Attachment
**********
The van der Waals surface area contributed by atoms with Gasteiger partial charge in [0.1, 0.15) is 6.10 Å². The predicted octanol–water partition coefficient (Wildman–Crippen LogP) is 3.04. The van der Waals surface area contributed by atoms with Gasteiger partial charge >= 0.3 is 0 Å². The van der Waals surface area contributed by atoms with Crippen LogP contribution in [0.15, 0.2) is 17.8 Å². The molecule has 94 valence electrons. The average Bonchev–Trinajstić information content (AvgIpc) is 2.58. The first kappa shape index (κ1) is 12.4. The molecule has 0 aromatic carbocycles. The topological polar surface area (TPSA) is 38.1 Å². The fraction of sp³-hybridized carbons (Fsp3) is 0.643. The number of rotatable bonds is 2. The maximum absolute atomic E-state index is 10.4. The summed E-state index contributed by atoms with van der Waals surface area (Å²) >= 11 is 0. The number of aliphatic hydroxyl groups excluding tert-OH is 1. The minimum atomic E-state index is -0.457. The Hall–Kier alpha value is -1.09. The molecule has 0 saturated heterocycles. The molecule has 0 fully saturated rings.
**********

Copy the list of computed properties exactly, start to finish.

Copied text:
The van der Waals surface area contributed by atoms with Gasteiger partial charge in [0.1, 0.15) is 6.10 Å². The predicted octanol–water partition coefficient (Wildman–Crippen LogP) is 3.04. The van der Waals surface area contributed by atoms with Gasteiger partial charge >= 0.3 is 0 Å². The van der Waals surface area contributed by atoms with Crippen LogP contribution in [0.15, 0.2) is 17.8 Å². The molecule has 94 valence electrons. The average Bonchev–Trinajstić information content (AvgIpc) is 2.58. The first kappa shape index (κ1) is 12.4. The molecule has 0 aromatic carbocycles. The topological polar surface area (TPSA) is 38.1 Å². The fraction of sp³-hybridized carbons (Fsp3) is 0.643. The number of rotatable bonds is 2. The maximum absolute atomic E-state index is 10.4. The summed E-state index contributed by atoms with van der Waals surface area (Å²) >= 11 is 0. The number of aliphatic hydroxyl groups excluding tert-OH is 1. The minimum atomic E-state index is -0.457. The Hall–Kier alpha value is -1.09. The molecule has 0 saturated heterocycles. The molecule has 0 fully saturated rings.